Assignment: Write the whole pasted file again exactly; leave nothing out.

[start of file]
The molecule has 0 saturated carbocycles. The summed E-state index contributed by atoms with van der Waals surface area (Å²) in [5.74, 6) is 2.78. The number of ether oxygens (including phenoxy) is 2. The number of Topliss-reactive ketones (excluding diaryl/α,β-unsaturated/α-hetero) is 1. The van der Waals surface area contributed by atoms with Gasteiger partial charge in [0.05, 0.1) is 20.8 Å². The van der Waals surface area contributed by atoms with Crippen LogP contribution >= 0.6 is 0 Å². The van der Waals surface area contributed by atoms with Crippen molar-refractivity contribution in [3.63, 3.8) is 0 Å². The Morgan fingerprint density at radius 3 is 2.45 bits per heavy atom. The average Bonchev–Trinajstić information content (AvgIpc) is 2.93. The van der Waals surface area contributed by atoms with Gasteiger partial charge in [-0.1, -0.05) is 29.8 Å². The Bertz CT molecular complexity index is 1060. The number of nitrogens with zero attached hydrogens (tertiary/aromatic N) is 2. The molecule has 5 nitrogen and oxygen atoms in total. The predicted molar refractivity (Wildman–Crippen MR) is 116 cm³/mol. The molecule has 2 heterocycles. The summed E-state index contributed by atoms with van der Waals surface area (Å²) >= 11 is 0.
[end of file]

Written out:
The molecule has 0 saturated carbocycles. The summed E-state index contributed by atoms with van der Waals surface area (Å²) in [5.74, 6) is 2.78. The number of ether oxygens (including phenoxy) is 2. The number of Topliss-reactive ketones (excluding diaryl/α,β-unsaturated/α-hetero) is 1. The van der Waals surface area contributed by atoms with Gasteiger partial charge in [0.05, 0.1) is 20.8 Å². The van der Waals surface area contributed by atoms with Crippen LogP contribution >= 0.6 is 0 Å². The van der Waals surface area contributed by atoms with Crippen molar-refractivity contribution in [3.63, 3.8) is 0 Å². The Morgan fingerprint density at radius 3 is 2.45 bits per heavy atom. The average Bonchev–Trinajstić information content (AvgIpc) is 2.93. The van der Waals surface area contributed by atoms with Gasteiger partial charge in [-0.1, -0.05) is 29.8 Å². The Bertz CT molecular complexity index is 1060. The number of nitrogens with zero attached hydrogens (tertiary/aromatic N) is 2. The molecule has 5 nitrogen and oxygen atoms in total. The predicted molar refractivity (Wildman–Crippen MR) is 116 cm³/mol. The molecule has 2 heterocycles. The summed E-state index contributed by atoms with van der Waals surface area (Å²) >= 11 is 0.